The more he spoke, the more he wanted his audiences to understand those things that nobody really seems to talk about: That each design project is a mountain that needs to be climbed, that he doesn’t start a project and work his way forward in a linear progression to an expected and striking outcome. “During that book tour I began showing that sort of labyrinth of effort, and the despair that can happen along the way when you’re attempting to develop something from start to finish; I wanted to remind people that the things we create are brand new, the world’s never seen them before, so of course there are going to be failures and setbacks.”

Stereolab. “With this one I began by playing around with the multicolored craziness and just kept at it until it generated an idea for me. I made it into one thing and it looked bad. I made it into another thing and it looked bad. I just kept screwing with it until it turned into an appropriate solution.”


Dan admits that his process of repeatedly failing until he finds success can be “inefficient,” especially when he has to come up with a concept and finished art in a matter of days, but he also knows that it’s during those ugly/difficult moments where the growth happens. “They’re uncomfortable, but that’s when you learn. Nothing really spectacular happens inside your comfort zone.”

Nevertheless Dan’s begun using a process he refers to as “symbolize and summarize.” Named after a comment Saul Bass made while discussing his approach to designing film titles, it consists simply of putting into symbols everything he’s thinking with regard to a project.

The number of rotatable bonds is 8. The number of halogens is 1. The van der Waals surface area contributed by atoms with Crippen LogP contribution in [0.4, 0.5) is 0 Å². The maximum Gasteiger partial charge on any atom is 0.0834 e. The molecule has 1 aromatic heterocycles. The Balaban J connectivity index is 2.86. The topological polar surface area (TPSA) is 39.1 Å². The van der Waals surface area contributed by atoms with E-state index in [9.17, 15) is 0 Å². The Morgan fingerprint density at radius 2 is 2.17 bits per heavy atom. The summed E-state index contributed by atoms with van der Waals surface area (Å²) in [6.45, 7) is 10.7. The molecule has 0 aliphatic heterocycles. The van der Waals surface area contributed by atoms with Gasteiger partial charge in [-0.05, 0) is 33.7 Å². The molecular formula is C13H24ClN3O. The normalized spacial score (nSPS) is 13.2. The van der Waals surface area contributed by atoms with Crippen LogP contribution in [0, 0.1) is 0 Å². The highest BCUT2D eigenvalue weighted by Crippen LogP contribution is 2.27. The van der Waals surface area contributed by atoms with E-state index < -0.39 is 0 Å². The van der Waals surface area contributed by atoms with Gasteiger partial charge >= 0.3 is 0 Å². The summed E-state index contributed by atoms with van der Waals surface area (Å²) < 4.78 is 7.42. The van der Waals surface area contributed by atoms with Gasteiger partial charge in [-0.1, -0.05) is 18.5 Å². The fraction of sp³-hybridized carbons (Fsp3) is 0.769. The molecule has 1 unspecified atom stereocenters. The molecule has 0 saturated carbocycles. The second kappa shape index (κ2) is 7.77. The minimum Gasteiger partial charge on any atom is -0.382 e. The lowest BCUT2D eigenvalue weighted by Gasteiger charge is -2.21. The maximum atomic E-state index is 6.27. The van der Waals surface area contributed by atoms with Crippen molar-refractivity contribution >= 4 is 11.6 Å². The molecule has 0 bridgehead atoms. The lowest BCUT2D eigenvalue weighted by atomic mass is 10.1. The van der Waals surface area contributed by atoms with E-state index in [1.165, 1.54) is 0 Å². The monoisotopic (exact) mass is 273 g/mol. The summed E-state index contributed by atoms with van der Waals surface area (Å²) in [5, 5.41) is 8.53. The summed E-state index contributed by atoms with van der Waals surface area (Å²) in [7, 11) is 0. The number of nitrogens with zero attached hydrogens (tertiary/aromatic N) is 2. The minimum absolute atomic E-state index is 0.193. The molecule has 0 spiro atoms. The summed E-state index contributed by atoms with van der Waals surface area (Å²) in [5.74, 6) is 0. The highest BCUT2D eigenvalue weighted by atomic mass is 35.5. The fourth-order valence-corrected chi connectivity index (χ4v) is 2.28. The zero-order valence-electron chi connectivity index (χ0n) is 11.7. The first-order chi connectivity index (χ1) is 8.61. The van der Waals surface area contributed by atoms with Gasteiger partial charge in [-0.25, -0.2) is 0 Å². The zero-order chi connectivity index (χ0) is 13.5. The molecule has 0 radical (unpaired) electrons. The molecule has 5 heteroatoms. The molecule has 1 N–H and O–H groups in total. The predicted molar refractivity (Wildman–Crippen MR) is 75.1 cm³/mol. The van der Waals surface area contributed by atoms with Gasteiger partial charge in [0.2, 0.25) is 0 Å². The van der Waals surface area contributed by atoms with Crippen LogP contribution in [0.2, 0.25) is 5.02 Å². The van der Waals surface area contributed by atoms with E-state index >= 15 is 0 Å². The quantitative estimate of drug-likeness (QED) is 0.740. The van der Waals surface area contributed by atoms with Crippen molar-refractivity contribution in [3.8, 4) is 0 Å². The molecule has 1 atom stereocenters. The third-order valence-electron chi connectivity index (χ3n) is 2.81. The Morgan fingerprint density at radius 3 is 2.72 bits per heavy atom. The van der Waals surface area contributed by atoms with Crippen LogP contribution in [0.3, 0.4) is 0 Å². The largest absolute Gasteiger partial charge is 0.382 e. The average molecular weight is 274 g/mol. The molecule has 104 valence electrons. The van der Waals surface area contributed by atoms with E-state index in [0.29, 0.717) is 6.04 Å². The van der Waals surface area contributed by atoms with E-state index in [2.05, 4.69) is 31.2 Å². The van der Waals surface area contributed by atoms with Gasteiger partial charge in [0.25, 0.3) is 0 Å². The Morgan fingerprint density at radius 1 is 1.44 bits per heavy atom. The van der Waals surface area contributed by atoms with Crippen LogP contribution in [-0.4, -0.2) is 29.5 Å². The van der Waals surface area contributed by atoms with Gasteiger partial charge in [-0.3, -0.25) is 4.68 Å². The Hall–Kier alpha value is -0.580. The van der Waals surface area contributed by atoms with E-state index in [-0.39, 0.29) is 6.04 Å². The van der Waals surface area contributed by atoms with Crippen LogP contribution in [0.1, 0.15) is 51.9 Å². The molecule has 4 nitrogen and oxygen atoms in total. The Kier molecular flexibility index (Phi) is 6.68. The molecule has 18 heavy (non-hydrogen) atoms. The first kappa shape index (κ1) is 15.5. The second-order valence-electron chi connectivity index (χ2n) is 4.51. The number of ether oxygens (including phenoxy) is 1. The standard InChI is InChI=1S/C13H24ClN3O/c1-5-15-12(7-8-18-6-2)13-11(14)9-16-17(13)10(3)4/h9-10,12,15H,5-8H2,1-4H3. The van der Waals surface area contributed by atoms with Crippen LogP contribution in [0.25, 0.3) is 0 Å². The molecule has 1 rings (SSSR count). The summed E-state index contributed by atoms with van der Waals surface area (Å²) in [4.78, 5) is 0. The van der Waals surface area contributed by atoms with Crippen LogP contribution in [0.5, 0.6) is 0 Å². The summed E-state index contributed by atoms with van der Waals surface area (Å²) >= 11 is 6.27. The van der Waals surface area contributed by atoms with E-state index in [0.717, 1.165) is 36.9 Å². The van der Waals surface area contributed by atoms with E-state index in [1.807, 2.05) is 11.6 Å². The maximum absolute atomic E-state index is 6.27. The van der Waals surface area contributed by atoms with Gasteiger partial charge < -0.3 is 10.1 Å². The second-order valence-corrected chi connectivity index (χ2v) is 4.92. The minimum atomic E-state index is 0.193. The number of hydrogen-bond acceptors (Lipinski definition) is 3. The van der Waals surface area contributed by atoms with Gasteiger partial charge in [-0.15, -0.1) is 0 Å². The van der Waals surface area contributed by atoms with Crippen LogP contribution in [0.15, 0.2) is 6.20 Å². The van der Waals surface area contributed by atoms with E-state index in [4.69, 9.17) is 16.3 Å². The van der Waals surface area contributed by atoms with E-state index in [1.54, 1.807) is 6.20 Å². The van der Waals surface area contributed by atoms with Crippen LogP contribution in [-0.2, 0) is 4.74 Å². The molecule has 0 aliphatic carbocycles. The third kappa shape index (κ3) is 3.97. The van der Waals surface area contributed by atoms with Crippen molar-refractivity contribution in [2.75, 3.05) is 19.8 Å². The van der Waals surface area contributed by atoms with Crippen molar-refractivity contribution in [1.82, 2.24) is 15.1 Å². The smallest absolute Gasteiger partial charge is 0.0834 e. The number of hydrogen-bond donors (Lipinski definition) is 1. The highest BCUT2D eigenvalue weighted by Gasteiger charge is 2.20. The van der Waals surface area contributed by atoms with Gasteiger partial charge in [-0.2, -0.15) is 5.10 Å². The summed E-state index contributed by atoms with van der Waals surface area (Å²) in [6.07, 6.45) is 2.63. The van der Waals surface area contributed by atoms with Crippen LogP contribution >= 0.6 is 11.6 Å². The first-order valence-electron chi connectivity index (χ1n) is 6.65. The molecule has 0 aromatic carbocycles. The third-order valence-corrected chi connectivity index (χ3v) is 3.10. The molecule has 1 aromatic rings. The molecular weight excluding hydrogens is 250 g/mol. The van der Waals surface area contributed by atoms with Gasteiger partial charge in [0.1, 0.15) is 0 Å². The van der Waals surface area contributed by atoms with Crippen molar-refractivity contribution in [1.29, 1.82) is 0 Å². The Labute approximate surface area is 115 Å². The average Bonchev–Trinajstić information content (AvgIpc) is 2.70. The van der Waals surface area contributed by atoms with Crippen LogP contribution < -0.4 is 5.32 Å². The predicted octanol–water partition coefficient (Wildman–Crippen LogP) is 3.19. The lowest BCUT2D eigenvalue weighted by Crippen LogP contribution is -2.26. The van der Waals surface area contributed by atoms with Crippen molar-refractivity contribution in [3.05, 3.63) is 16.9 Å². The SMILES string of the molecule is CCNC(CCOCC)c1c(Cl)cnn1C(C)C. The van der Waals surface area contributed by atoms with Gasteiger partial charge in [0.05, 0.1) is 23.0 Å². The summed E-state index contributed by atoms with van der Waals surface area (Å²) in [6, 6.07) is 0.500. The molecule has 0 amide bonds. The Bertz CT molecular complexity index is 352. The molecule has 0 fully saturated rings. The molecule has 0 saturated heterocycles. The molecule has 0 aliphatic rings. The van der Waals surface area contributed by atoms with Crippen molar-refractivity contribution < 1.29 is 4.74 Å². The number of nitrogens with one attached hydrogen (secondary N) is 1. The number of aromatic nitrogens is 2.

“The symbols we all share, we share for a reason, and we’ve shared as a species for a very long time. They create a language of archetypes. So, I sit down and draw out all the symbols I can think of that link back to my concept, like, for example, ‘What does happy look like?’ Then I’ll draw 30 different things that mean happy to me. Then I’ll draw 30 different symbols that answer the question, ‘What does angry look like?’ Then I’ll see what I get when I merge two of these antagonistic symbols. If you understand the thing that you’re trying to explain visually, and you can break down that understanding into symbols, then combine them in novel ways, you can generate some really interesting results and shorten a much lengthier discovery process.”


“What I want to do during my MAX session is delve into where I start, where I end up and why, oftentimes, my initial ideas are nothing more than a springboard to launch me onto a path with so many turns that the finished piece has little or nothing to do with where it began. That’s why the title, ‘You Don’t Have to Start With a Good Idea, You Just Have to Finish With One.’

Adobe MAX, the world’s premier creativity conference and an awe-inspiring mashup of over 9,000 of the world’s creative professionals and best-in-the-business experts who come together to learn, share, create, connect and play.

Communication Arts readers save $400 on a full conference pass to MAX.* Use Promo code PCA16 when you register: adobe.com/go/max16caed *see terms at max.adobe.com/terms

Sue Garibaldi joined Adobe after many years as an editor at Communication Arts magazine where she wrote, edited, and distilled content for print and the web—awestruck by the talented, passionate people who worked in visual communications. Now as the community manager for the CC Ecosystem team it’s her job to stay informed about all the remarkable work those same creative types are doing with Adobe’s design and capture apps.